It’s every kid’s dream to be a superhero with incredible strength and dazzling powers. And, as it turns out, the realization of such a dream might not only belong to science fiction.

That’s because fatigue and the physical limits of your body actually only exist in your head. In other words, you’re capable of actions that go beyond your normal abilities.

Just consider Tom Boyle, an ordinary American. He and his wife once saw an 18-year-old boy ride his bike head-on into a Chevy Camaro on a suburban road in Tucson, Arizona. They sped to the scene, and Tom immediately set to work lifting the front end of the car with his bare hands, freeing the boy’s legs in the process. When the boy still couldn’t get clear of the vehicle due to his injury, Boyle screamed to the driver to drag the boy free.

In other words, Boyle broke the Olympic deadlift record even though there was nothing physically extraordinary about him. He was just a simple paint-shop supervisor whose drive to save a young boy gave him superhuman strength.

What’s more amazing is that you can draw on such an ability regularly by finding a purpose that transcends yourself.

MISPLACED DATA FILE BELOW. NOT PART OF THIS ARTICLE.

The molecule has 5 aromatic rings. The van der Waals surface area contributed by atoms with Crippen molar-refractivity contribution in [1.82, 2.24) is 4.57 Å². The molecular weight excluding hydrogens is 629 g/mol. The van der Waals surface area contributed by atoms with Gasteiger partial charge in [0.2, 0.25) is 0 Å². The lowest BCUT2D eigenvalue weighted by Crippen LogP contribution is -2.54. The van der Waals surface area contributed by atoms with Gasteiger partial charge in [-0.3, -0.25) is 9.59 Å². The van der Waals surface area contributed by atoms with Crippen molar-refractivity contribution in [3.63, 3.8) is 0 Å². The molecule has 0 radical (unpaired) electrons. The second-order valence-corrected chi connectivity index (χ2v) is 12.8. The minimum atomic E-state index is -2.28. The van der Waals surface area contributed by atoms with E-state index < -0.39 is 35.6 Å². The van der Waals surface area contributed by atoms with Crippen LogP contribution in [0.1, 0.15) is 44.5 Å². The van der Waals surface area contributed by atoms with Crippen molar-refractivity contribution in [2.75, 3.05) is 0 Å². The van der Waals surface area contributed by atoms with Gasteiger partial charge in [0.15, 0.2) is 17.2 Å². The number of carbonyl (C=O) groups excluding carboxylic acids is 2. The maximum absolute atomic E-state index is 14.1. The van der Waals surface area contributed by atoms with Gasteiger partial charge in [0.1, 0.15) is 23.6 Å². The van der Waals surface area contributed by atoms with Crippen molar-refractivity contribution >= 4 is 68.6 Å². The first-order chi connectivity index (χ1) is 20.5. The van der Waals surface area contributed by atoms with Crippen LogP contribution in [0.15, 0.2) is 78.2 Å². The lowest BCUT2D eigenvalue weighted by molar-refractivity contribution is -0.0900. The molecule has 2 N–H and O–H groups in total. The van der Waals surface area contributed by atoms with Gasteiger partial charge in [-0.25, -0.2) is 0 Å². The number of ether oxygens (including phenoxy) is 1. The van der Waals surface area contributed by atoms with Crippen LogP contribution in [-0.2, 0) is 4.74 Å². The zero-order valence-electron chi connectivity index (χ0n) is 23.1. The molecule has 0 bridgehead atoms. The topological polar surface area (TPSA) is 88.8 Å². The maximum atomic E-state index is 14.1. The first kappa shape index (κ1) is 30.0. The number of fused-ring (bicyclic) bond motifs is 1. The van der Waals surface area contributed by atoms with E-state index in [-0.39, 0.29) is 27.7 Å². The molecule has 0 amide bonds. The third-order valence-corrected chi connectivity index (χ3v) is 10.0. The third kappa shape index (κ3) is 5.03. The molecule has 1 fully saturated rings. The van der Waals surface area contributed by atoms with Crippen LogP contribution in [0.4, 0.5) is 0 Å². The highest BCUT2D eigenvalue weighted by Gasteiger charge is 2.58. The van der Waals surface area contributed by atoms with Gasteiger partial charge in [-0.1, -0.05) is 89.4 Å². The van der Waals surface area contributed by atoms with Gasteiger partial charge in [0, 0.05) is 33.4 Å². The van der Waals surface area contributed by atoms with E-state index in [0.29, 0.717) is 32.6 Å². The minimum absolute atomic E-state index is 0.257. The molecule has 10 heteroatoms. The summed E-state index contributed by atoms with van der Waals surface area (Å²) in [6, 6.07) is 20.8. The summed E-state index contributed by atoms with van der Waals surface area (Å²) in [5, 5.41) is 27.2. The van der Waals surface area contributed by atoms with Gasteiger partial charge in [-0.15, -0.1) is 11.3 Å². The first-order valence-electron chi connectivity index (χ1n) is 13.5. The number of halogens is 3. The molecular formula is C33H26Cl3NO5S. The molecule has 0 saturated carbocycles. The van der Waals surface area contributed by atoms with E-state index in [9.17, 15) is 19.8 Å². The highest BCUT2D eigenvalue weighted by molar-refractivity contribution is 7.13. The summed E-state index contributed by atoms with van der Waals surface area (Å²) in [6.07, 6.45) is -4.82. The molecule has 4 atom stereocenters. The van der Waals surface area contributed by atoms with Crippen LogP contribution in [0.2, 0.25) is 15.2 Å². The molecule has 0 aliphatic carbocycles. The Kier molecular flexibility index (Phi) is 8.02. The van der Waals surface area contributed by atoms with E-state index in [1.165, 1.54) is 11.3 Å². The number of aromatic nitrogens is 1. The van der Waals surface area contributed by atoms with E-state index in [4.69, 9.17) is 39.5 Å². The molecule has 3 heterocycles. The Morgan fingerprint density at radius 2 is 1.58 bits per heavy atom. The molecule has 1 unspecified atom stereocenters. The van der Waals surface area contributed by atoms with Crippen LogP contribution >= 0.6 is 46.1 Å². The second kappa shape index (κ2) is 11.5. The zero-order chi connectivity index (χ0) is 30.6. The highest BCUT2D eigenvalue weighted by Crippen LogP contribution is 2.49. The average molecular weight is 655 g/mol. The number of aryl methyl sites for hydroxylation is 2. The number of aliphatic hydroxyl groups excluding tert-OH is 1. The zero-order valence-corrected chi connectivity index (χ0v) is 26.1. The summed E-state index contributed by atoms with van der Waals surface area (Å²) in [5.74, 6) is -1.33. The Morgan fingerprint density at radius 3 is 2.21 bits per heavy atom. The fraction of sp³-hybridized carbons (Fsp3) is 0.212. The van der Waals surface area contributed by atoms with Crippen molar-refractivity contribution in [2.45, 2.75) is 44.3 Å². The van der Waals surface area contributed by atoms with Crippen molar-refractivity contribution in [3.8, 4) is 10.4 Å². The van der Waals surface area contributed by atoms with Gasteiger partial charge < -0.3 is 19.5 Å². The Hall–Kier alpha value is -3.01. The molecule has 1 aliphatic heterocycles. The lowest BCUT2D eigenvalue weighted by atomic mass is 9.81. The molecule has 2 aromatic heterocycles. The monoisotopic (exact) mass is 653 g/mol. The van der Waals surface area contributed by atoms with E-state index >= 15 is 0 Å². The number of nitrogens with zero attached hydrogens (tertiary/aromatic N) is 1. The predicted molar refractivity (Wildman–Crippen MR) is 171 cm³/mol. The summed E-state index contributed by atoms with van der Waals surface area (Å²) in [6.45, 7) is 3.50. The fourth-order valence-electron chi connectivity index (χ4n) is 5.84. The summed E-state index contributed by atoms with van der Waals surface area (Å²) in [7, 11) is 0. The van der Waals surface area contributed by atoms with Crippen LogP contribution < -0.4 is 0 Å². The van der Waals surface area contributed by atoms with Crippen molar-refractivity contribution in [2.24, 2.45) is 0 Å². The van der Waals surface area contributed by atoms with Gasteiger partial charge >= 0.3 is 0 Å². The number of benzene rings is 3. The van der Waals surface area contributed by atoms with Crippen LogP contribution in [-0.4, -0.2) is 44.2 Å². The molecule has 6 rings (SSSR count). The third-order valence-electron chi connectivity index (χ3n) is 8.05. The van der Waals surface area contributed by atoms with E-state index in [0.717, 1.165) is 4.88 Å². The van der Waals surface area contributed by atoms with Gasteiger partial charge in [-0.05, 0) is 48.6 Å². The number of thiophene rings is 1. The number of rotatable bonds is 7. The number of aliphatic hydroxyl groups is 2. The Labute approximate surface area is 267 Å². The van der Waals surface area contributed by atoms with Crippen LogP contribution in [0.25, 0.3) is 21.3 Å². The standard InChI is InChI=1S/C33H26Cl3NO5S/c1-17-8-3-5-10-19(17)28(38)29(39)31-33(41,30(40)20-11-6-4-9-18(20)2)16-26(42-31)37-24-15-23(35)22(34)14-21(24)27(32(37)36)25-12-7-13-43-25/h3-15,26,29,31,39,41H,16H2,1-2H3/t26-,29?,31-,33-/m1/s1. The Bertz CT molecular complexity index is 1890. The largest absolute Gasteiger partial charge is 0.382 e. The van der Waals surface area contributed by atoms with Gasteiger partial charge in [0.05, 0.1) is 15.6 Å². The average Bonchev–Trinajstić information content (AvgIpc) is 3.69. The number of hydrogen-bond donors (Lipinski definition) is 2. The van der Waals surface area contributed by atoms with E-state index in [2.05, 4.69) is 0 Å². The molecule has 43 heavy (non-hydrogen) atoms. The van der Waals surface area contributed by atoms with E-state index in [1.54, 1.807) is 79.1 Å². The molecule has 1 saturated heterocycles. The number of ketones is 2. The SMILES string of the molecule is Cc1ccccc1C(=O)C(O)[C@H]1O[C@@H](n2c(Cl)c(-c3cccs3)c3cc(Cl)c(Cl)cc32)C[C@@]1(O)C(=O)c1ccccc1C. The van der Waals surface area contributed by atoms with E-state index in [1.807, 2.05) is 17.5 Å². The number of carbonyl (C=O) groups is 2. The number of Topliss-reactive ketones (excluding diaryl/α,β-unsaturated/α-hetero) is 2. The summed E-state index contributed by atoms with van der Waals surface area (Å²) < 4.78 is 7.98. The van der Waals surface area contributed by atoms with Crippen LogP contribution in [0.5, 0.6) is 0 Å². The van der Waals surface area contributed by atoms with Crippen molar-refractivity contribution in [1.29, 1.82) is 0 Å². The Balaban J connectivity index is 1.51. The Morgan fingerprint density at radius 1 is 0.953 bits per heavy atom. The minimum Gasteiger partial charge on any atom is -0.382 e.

For example, the University of Michigan public-health professor Victor Strecher had a daughter named Julia. Julia suffered from heart trouble and eventually required two transplants. Every time his daughter’s health suffered, Strecher was reminded of the value of life and was driven to make the most of his time with her. When, on her nineteenth birthday, she passed away, Strecher entered the bleakest period in his life. This deep melancholy finally broke on Father’s Day when he hallucinated his deceased daughter telling him to move forward.

This inspired him to shift his research to understanding the power of purpose, a decision that led to his becoming one of the best teachers in his field. To what does he attribute his success? He says he sees his daughter’s face in every student and teaches them as if they were Julia.

And if that’s not a prime example of the power of purpose, it’d be hard to say what is.